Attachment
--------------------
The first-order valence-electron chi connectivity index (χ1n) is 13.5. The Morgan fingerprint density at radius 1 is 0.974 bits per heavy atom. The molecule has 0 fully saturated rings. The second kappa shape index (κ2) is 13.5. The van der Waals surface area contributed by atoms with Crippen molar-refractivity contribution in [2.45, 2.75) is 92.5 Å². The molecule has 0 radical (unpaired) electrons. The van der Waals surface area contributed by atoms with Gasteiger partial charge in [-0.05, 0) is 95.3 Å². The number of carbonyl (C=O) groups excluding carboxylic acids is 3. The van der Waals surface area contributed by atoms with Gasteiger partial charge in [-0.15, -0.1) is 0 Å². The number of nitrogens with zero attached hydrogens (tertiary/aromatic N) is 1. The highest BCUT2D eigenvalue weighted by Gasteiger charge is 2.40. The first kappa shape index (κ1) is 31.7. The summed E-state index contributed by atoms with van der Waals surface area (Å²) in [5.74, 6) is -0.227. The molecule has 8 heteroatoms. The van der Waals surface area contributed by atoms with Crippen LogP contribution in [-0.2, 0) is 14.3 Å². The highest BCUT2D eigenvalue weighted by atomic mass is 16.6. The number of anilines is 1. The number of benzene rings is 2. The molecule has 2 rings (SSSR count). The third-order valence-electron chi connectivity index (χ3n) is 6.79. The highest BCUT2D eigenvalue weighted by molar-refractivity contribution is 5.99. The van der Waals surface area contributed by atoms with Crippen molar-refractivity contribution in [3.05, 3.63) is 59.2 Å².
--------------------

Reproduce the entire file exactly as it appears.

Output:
The first-order valence-electron chi connectivity index (χ1n) is 13.5. The Morgan fingerprint density at radius 1 is 0.974 bits per heavy atom. The molecule has 0 fully saturated rings. The second kappa shape index (κ2) is 13.5. The van der Waals surface area contributed by atoms with Crippen molar-refractivity contribution in [2.45, 2.75) is 92.5 Å². The molecule has 0 radical (unpaired) electrons. The van der Waals surface area contributed by atoms with Gasteiger partial charge in [-0.05, 0) is 95.3 Å². The number of carbonyl (C=O) groups excluding carboxylic acids is 3. The van der Waals surface area contributed by atoms with Gasteiger partial charge in [-0.15, -0.1) is 0 Å². The number of nitrogens with zero attached hydrogens (tertiary/aromatic N) is 1. The highest BCUT2D eigenvalue weighted by Gasteiger charge is 2.40. The first kappa shape index (κ1) is 31.7. The summed E-state index contributed by atoms with van der Waals surface area (Å²) in [5.74, 6) is -0.227. The molecule has 8 heteroatoms. The van der Waals surface area contributed by atoms with Crippen LogP contribution in [-0.2, 0) is 14.3 Å². The highest BCUT2D eigenvalue weighted by atomic mass is 16.6. The number of anilines is 1. The number of benzene rings is 2. The molecule has 2 rings (SSSR count). The third-order valence-electron chi connectivity index (χ3n) is 6.79. The highest BCUT2D eigenvalue weighted by molar-refractivity contribution is 5.99. The van der Waals surface area contributed by atoms with Crippen molar-refractivity contribution in [3.05, 3.63) is 59.2 Å².